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Transitions in Aging

Community Participation

Paid Opportunities

Photo of two workers in supermarket

  • Build skills while making some money

NEXT: How to Find Paid Opportunities


Notes and References

Even though we may choose to retire from our paid jobs or leave day programs when we reach a certain age, it does not mean we cannot apply to others!



Older adulthood is a time when we can explore work experiences that match the things we enjoy doing! For example, if we enjoy baking, we could consider selling baked goods at a bakery or farmer's market. If we are good at putting things together, we could consider working at a warehouse packaging supplies. Many people who have work experiences in their adulthood express their enjoyment in the time they spent at work.1 Being employed can help us feel good about ourselves and give us a sense of accomplishment.1,2,3 Oftentimes, it also makes us feel good to make some money!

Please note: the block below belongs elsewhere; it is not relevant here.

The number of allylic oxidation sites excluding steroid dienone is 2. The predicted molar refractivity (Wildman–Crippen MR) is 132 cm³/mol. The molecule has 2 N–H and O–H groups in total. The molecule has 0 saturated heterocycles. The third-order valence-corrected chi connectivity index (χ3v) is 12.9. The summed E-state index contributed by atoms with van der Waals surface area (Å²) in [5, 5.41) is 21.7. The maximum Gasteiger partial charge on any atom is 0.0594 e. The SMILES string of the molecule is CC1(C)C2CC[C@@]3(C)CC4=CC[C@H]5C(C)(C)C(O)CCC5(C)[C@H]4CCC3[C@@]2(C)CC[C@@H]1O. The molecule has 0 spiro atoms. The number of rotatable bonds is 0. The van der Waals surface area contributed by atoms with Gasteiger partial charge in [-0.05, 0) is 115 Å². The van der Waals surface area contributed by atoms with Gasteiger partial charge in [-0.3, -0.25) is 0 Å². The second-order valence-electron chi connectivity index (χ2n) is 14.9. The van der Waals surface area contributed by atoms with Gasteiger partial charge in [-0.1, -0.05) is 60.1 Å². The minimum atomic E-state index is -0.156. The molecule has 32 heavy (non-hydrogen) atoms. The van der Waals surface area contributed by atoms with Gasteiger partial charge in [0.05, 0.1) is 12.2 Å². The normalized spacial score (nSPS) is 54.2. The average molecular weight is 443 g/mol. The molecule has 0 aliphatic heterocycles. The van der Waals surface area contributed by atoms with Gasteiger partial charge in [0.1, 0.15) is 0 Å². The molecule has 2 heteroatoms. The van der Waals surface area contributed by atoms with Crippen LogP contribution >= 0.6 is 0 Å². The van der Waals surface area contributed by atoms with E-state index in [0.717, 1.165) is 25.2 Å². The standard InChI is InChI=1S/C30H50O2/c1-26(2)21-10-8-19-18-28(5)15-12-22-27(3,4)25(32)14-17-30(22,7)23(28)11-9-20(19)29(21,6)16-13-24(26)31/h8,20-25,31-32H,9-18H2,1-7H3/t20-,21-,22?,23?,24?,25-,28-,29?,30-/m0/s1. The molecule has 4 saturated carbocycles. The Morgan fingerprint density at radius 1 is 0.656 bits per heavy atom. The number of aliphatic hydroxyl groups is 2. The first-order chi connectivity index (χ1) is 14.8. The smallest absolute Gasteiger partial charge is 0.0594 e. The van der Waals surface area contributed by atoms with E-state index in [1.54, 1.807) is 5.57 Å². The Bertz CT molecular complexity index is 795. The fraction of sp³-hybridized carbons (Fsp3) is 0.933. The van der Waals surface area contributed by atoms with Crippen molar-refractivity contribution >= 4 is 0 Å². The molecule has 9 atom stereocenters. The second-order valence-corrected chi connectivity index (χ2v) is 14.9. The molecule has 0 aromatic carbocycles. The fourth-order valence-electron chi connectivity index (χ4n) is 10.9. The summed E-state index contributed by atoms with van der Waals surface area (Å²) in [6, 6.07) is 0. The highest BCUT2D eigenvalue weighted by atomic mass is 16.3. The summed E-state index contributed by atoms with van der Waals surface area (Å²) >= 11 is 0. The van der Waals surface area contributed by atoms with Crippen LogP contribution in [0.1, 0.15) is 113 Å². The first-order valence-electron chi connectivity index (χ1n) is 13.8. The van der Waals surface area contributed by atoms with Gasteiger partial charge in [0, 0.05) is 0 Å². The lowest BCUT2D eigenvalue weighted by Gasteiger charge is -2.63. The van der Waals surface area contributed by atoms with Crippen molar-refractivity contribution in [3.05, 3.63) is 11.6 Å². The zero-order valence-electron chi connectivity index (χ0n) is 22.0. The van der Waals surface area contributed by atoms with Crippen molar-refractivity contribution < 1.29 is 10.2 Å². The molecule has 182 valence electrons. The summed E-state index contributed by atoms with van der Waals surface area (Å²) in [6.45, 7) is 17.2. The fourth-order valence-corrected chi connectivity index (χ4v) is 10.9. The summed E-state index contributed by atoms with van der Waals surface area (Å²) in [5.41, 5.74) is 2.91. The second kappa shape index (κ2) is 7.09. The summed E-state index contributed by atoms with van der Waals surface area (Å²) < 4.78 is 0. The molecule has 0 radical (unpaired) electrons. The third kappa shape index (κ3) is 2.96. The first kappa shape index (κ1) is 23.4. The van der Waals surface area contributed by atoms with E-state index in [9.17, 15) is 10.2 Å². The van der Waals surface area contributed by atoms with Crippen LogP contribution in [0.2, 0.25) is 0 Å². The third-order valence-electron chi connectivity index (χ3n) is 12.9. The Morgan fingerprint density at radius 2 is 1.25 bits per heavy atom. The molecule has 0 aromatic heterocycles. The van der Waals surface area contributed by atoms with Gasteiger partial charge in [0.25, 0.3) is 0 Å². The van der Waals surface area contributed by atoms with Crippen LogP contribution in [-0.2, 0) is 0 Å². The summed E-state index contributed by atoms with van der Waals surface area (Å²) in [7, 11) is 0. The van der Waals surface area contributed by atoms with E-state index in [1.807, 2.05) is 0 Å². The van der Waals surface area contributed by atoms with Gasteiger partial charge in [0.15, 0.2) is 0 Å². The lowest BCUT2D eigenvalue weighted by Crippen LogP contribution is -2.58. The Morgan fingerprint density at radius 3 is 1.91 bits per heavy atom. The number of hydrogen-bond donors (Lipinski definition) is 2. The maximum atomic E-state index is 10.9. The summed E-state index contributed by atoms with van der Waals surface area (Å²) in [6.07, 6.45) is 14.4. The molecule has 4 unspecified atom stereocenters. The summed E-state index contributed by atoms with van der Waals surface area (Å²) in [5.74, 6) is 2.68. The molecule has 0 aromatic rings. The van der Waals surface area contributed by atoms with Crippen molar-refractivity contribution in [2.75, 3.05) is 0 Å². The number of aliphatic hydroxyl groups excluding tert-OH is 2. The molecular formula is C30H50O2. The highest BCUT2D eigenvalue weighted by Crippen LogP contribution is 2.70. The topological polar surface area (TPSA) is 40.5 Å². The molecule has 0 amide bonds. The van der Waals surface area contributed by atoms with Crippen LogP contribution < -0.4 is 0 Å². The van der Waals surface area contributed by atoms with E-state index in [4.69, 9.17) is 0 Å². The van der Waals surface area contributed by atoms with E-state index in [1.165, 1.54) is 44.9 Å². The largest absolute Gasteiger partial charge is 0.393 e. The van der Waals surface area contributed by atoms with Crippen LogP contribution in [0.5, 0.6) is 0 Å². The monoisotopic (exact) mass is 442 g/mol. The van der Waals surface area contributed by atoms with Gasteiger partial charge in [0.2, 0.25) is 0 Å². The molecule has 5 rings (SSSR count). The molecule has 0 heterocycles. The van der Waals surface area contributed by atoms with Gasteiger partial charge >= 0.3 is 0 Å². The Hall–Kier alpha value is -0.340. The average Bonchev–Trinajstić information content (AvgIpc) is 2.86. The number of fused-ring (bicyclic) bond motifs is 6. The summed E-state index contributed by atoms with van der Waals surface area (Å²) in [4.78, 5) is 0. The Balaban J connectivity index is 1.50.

References:

  1. Fesko, S. L., Hall, A. C., Quinlan, J., & Jockell, C., (2012). Active aging for individuals with intellectual disability: Meaningful community participation through employment, retirement, service, and volunteerism. American Journal on Intellectual and Developmental Disabilities, 117(6), 497-508.
  2. Lysaght, R., Ouellette-Kuntz, H., & Morrison, C. (2009). Meaning and value of productivity to adults with intellectual disabilities. Intellectual and Developmental Disabilities, 47(6), 413-424.
  3. Beyer, S., Brown, T., Akandi, R., & Rapley, M. (2010). A comparison of quality of life outcomes for people with intellectual disabilities in supported employment, day services and employment enterprises. Journal of Applied Research in Intellectual Disabilities, 23, 290-295.